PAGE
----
Im Focus: Can we see monkeys from space? Emerging technologies to map biodiversity

An international team of scientists has proposed a new multi-disciplinary approach in which an array of new technologies will allow us to map biodiversity and the risks that wildlife is facing at the scale of whole landscapes. The findings are published in Nature Ecology and Evolution. This international research is led by the Kunming Institute of Zoology from China, University of East Anglia, University of Leicester and the Leibniz Institute for Zoo and Wildlife Research.

Using a combination of satellite and ground data, the team proposes that it is now possible to map biodiversity with an accuracy that has not been previously...

Im Focus: Climate satellite: Tracking methane with robust laser technology

Heatwaves in the Arctic, longer periods of vegetation in Europe, severe floods in West Africa – starting in 2021, scientists want to explore the emissions of the greenhouse gas methane with the German-French satellite MERLIN. This is made possible by a new robust laser system of the Fraunhofer Institute for Laser Technology ILT in Aachen, which achieves unprecedented measurement accuracy.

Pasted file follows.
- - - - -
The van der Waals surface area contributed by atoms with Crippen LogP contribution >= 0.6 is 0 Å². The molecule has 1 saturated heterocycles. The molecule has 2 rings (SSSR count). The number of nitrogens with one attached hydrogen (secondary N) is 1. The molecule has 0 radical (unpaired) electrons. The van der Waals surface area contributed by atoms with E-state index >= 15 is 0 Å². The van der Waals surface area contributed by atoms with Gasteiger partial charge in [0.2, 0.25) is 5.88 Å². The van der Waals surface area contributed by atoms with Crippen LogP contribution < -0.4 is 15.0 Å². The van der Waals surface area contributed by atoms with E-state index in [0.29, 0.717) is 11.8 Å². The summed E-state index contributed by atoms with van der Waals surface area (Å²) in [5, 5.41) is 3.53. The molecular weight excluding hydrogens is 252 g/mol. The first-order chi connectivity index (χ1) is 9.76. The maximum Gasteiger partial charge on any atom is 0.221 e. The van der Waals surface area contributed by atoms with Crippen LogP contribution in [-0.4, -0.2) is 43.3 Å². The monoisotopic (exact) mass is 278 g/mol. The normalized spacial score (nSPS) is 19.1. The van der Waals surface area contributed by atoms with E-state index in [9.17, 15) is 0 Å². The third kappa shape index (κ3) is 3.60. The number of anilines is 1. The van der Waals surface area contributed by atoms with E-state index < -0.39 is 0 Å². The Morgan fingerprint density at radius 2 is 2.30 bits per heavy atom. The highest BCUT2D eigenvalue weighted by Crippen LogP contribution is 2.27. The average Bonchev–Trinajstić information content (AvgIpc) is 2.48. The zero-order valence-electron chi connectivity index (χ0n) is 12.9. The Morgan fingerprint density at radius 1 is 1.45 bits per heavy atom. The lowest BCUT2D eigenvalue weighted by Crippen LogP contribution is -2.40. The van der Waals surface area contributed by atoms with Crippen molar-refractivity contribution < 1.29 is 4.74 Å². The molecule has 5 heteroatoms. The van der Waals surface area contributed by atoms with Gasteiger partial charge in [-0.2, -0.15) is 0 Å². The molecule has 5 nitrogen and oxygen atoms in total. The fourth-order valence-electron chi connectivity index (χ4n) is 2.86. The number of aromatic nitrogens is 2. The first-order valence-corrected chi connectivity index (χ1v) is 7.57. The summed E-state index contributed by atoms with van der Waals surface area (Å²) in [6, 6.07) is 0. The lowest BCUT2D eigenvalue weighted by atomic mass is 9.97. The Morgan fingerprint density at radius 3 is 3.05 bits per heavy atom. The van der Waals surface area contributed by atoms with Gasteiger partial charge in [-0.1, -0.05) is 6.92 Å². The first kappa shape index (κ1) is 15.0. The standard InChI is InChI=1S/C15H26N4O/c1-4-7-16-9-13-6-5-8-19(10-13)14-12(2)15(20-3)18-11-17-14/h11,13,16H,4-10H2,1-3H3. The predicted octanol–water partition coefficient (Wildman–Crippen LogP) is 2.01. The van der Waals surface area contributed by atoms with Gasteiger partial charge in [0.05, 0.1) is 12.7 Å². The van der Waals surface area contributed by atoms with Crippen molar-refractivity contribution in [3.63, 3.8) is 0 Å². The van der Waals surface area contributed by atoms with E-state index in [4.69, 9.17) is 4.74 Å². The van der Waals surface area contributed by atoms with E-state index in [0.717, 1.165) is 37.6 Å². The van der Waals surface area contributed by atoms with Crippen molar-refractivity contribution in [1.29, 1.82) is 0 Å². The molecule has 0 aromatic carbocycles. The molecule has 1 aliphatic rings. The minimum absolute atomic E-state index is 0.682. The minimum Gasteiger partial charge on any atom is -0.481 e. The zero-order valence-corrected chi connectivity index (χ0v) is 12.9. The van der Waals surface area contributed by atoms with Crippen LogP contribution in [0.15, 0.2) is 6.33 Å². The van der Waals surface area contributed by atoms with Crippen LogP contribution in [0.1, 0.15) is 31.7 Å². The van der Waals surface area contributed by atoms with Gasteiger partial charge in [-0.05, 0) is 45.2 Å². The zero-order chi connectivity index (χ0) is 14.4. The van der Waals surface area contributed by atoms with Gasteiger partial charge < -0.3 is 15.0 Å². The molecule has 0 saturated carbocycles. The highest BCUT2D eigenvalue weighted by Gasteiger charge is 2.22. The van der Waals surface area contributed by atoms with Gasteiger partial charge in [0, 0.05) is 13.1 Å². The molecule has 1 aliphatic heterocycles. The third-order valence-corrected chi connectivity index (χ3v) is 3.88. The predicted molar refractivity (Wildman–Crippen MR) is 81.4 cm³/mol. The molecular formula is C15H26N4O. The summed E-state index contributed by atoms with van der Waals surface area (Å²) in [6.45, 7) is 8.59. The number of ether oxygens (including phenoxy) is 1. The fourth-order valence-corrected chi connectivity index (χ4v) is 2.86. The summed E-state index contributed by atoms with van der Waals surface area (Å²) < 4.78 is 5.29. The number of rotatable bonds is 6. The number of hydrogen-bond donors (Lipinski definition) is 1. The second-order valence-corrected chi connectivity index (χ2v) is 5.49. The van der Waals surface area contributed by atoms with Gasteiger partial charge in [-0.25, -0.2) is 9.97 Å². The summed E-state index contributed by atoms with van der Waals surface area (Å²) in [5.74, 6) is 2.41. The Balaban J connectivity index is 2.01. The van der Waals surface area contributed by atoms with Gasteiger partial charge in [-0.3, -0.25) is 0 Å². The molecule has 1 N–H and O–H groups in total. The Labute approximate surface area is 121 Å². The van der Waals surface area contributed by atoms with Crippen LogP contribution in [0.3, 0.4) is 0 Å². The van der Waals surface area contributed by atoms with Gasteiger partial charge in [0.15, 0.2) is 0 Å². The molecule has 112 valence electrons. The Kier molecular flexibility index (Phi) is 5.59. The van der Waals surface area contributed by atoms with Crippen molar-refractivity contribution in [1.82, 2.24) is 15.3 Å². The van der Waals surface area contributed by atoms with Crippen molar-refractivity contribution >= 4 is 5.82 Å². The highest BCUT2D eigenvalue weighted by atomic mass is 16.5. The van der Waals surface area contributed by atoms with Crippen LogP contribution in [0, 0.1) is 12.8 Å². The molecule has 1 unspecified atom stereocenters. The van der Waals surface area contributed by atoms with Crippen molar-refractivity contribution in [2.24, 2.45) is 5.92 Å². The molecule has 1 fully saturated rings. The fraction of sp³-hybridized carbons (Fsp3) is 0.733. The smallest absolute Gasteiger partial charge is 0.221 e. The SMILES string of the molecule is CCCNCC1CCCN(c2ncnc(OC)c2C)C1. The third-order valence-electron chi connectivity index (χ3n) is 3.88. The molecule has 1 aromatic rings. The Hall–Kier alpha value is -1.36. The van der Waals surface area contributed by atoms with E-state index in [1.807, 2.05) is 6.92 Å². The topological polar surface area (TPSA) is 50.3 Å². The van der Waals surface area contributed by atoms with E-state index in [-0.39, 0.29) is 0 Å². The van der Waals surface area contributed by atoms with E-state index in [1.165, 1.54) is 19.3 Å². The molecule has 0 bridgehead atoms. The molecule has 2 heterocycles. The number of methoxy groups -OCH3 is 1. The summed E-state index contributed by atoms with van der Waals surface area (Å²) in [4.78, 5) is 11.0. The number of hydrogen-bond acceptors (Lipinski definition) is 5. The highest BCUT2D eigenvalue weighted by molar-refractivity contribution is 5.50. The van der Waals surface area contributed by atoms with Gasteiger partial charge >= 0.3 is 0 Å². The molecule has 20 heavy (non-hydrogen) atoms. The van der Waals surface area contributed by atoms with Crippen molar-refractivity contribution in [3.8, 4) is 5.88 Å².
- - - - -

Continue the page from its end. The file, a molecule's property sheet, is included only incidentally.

Methane is primarily the result of the decomposition of organic matter. The gas has a 25 times greater warming potential than carbon dioxide, but is not as...

Im Focus: How protons move through a fuel cell

Hydrogen is regarded as the energy source of the future: It is produced with solar power and can be used to generate heat and electricity in fuel cells. Empa researchers have now succeeded in decoding the movement of hydrogen ions in crystals – a key step towards more efficient energy conversion in the hydrogen industry of tomorrow.

As charge carriers, electrons and ions play the leading role in electrochemical energy storage devices and converters such as batteries and fuel cells. Proton...